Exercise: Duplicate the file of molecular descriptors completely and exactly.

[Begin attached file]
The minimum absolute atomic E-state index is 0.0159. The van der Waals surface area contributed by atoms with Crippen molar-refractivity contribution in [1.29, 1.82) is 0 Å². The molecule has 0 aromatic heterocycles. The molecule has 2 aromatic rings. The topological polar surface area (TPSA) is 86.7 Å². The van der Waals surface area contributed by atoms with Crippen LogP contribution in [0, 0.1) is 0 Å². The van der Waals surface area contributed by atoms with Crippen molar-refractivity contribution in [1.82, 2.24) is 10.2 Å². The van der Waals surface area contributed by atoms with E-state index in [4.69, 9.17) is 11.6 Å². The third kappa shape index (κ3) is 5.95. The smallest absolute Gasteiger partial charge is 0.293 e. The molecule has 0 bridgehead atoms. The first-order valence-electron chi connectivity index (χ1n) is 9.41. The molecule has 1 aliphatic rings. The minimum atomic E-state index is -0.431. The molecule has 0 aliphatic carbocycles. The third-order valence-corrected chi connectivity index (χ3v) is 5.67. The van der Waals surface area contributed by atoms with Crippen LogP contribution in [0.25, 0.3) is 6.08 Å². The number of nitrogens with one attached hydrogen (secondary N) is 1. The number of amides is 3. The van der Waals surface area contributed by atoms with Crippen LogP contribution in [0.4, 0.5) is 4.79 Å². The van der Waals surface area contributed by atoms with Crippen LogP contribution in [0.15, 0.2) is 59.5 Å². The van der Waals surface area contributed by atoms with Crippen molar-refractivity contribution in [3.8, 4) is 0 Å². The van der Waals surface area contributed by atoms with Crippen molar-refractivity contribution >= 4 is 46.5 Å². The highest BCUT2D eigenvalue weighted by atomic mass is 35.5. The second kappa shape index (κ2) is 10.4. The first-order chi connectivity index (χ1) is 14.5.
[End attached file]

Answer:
The minimum absolute atomic E-state index is 0.0159. The van der Waals surface area contributed by atoms with Crippen molar-refractivity contribution in [1.29, 1.82) is 0 Å². The molecule has 0 aromatic heterocycles. The molecule has 2 aromatic rings. The topological polar surface area (TPSA) is 86.7 Å². The van der Waals surface area contributed by atoms with Crippen LogP contribution in [0, 0.1) is 0 Å². The van der Waals surface area contributed by atoms with Crippen molar-refractivity contribution in [1.82, 2.24) is 10.2 Å². The van der Waals surface area contributed by atoms with E-state index in [4.69, 9.17) is 11.6 Å². The third kappa shape index (κ3) is 5.95. The smallest absolute Gasteiger partial charge is 0.293 e. The molecule has 0 bridgehead atoms. The first-order valence-electron chi connectivity index (χ1n) is 9.41. The molecule has 1 aliphatic rings. The minimum atomic E-state index is -0.431. The molecule has 0 aliphatic carbocycles. The third-order valence-corrected chi connectivity index (χ3v) is 5.67. The van der Waals surface area contributed by atoms with Crippen LogP contribution in [0.25, 0.3) is 6.08 Å². The number of nitrogens with one attached hydrogen (secondary N) is 1. The number of amides is 3. The van der Waals surface area contributed by atoms with Crippen LogP contribution in [0.4, 0.5) is 4.79 Å². The van der Waals surface area contributed by atoms with Crippen LogP contribution in [0.15, 0.2) is 59.5 Å². The van der Waals surface area contributed by atoms with Crippen molar-refractivity contribution in [3.8, 4) is 0 Å². The van der Waals surface area contributed by atoms with Crippen molar-refractivity contribution >= 4 is 46.5 Å². The highest BCUT2D eigenvalue weighted by atomic mass is 35.5. The second kappa shape index (κ2) is 10.4. The first-order chi connectivity index (χ1) is 14.5.